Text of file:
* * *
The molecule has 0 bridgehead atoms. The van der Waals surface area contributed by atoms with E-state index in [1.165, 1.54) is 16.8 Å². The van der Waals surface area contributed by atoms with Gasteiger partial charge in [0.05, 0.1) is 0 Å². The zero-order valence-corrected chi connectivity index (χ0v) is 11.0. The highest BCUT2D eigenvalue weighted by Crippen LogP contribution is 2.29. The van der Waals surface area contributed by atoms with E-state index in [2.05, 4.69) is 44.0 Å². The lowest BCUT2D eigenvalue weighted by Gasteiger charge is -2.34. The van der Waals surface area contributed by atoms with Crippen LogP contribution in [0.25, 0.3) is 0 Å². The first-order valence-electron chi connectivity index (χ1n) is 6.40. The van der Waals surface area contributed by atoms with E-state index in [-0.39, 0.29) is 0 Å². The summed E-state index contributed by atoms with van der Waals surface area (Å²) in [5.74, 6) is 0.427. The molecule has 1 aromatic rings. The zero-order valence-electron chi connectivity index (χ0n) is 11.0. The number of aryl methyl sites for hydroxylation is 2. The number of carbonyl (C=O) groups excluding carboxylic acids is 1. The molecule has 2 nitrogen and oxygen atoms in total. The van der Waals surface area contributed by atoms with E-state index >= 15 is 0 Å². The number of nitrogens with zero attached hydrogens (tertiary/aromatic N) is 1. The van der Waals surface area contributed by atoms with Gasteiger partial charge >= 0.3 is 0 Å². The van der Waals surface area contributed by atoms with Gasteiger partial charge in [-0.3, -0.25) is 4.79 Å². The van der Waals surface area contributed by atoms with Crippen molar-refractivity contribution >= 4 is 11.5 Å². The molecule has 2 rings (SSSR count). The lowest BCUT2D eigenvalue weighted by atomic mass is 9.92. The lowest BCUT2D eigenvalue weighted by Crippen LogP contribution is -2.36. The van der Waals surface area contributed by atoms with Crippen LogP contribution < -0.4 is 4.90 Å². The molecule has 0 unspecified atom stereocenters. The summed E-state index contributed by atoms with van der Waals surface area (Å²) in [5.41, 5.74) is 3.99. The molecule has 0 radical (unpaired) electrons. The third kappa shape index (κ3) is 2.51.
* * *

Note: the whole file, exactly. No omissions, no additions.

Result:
The molecule has 0 bridgehead atoms. The van der Waals surface area contributed by atoms with E-state index in [1.165, 1.54) is 16.8 Å². The van der Waals surface area contributed by atoms with Gasteiger partial charge in [0.05, 0.1) is 0 Å². The zero-order valence-corrected chi connectivity index (χ0v) is 11.0. The highest BCUT2D eigenvalue weighted by Crippen LogP contribution is 2.29. The van der Waals surface area contributed by atoms with E-state index in [2.05, 4.69) is 44.0 Å². The lowest BCUT2D eigenvalue weighted by Gasteiger charge is -2.34. The van der Waals surface area contributed by atoms with Crippen LogP contribution in [0.25, 0.3) is 0 Å². The first-order valence-electron chi connectivity index (χ1n) is 6.40. The van der Waals surface area contributed by atoms with E-state index in [-0.39, 0.29) is 0 Å². The summed E-state index contributed by atoms with van der Waals surface area (Å²) in [5.74, 6) is 0.427. The molecule has 1 aromatic rings. The zero-order valence-electron chi connectivity index (χ0n) is 11.0. The number of aryl methyl sites for hydroxylation is 2. The number of carbonyl (C=O) groups excluding carboxylic acids is 1. The molecule has 2 nitrogen and oxygen atoms in total. The van der Waals surface area contributed by atoms with E-state index >= 15 is 0 Å². The number of nitrogens with zero attached hydrogens (tertiary/aromatic N) is 1. The van der Waals surface area contributed by atoms with Gasteiger partial charge >= 0.3 is 0 Å². The van der Waals surface area contributed by atoms with Gasteiger partial charge in [-0.3, -0.25) is 4.79 Å². The van der Waals surface area contributed by atoms with Crippen molar-refractivity contribution >= 4 is 11.5 Å². The molecule has 2 rings (SSSR count). The lowest BCUT2D eigenvalue weighted by atomic mass is 9.92. The lowest BCUT2D eigenvalue weighted by Crippen LogP contribution is -2.36. The van der Waals surface area contributed by atoms with Crippen LogP contribution < -0.4 is 4.90 Å². The molecule has 0 unspecified atom stereocenters. The summed E-state index contributed by atoms with van der Waals surface area (Å²) in [5.41, 5.74) is 3.99. The molecule has 0 radical (unpaired) electrons. The third kappa shape index (κ3) is 2.51.